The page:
The scribe stroked his beak thoughtfully, then nodded once. "I know jussst the drakhen. If you would come with me..."

Part 4 - This Little Vulpin

Amazing that such an impressive doorway could be hidden in the middle of the jungle. Naturally, most of the dragonian lair was hidden beneath the ground, but where there's a well, there's a hole as the old and slightly obscure Gydnian saying goes.
Amazing still was the fact that Schrau walked right up to the ettin guard at the gate and avoided a painful death. He suppressed the urge to touch the amulet that hung around his neck that was the secret to his success.
And, by the light of Sikkar, it was a powerful trinket. Schrau wasn't even aware that such enchantments existed, much less that he would be allowed access to them. The sentinel had uncharacteristically glazed over when the dragon mage had explained exactly how the crystal would work, but he knew the effects well enough - While wearing the gem and devoting a small amount of his brain power in focusing the magic within, he would be unrecognisable. His clothes, his voice, even his scent would be different.
The illusionary clothes he wore over his regular threads were amazingly tactile. Anybody touching him would feel a silk waistcoat and leather jodhpurs instead of the green leather coat. The simple black rimmed hat he wore with its ludicrously large peacock feather existed for as long as he needed it. He could even remove certain items of clothing, and they would exist independently, if only for ten minutes or so.
Yet, there was still an illusion, a feeling of his actual equipment around him. His swords were bound tightly at his hips rather than at his back as he preferred, and with every eighth step or so Schrau could still feel the slap of his coat against his leg. His clothes existed for sure, and there were three ways in which he could dispel the illusions around him; being removing the amulet, failing to concentrate sufficiently, or by gripping the hilts of his blades tightly - A clause that Schrau had specified when the enchantments were being woven into the crystal that rested against his breastbone.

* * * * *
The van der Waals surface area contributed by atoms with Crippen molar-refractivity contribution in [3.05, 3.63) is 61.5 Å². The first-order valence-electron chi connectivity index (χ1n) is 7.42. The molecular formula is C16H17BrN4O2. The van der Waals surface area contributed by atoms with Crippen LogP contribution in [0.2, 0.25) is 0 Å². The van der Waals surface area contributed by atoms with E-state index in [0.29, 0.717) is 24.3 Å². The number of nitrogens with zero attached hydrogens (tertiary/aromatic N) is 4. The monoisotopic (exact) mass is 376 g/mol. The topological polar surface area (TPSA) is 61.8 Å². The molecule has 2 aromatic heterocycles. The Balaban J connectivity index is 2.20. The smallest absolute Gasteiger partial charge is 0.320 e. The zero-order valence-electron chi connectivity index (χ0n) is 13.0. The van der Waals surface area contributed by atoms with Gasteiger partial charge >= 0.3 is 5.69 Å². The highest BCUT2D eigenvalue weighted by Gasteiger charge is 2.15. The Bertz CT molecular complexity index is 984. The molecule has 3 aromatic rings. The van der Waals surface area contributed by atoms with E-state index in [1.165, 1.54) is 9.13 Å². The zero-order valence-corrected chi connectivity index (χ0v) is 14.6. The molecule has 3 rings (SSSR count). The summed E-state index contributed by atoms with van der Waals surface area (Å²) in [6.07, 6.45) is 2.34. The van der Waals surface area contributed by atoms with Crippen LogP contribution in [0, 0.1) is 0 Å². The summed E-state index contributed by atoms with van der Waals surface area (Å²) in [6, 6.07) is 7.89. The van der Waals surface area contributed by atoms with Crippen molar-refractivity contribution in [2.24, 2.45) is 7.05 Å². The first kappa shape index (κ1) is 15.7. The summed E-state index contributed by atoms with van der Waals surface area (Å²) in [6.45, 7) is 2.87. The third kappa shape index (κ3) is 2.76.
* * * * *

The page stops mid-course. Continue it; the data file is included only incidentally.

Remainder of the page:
Schrau felt as if he were wearing his old clothes, and the suit of his cover identity; sometimes at different times, sometimes both at the exact moment. It was an disconcerting feeling, and due to the nature of the enchantments in place he had to concentrate on the feeling while at the same time trying not to think about it.
Still, thanks to his sentinel training, Schrau was a worlds expert on Not Thinking About Things. All he had to really think about was not getting killed. He took a deep breath and walked towards the ettin.
There were, according to Aldar and his training, three ways to walk that would compensate for the short stature of a vulpin. The first was to walk with grace, the second was to walk with confidence, and the third was to walk with arrogance. Schrau over the years had learned how to walk with his hands in his pockets and shoulders hunched, a typical sentinel's walk that was nowhere near as intimidating as Aldar's three methods but kept him warm and dry on rainy days. Still, Aldar had always walked with arrogance despite being over six feet tall, and Schrau had figured out how to imitate him.
Which was fortunate, because Aldar's walk was a slaver's walk.
The ettin snapped to attention, before settling into intimidation. If Schrau knew about ettin guards, and the many minor imperfections on his skull was evidence that he did, then he figured out that one of the heads would know all the procedures and protocols on how to deal with visitors, while the other would be well versed in the art of "me smash squishies."
"Terr me," Schrau began before either head got a chance to speak. "if you had to go and get somebody from inside, which one of you would have to stay?"
Both heads glowered darkly at the vulpin, and the grip on their fine iron spear tightened to a point where the metal began to creak. "Very funny, pipsqueak." One of the heads snarled, and demonstrated himself as an intellectual by knowing a word with the letter Q in it. The other just growled.
Schrau nodded briefly, drawing back the heavy hood on his cloak. Inwardly, Schrau complained that he was stupid enough to wear a heavy cloth cloak over a hat, but kept the anger off his face. "I jest. So, this is where I might find the mighty Kuroryu famiry."
Something, maybe the lack of a question mark on the end of the newcomer's sentence, made both ettin heads decidedly uneasy. "What business is it of yours?" The first head asked.
"Oh, I do aporogise, I am..." And then he bowed lowly, causing the hat to fall off his head. Schrau quickly caught the hat in a well-practiced way that suggested that it was his intention to, before placing it back on his head as he stood upright. "Bardur Cassnor. I'm here to see the mighty Rord Kuroryu..."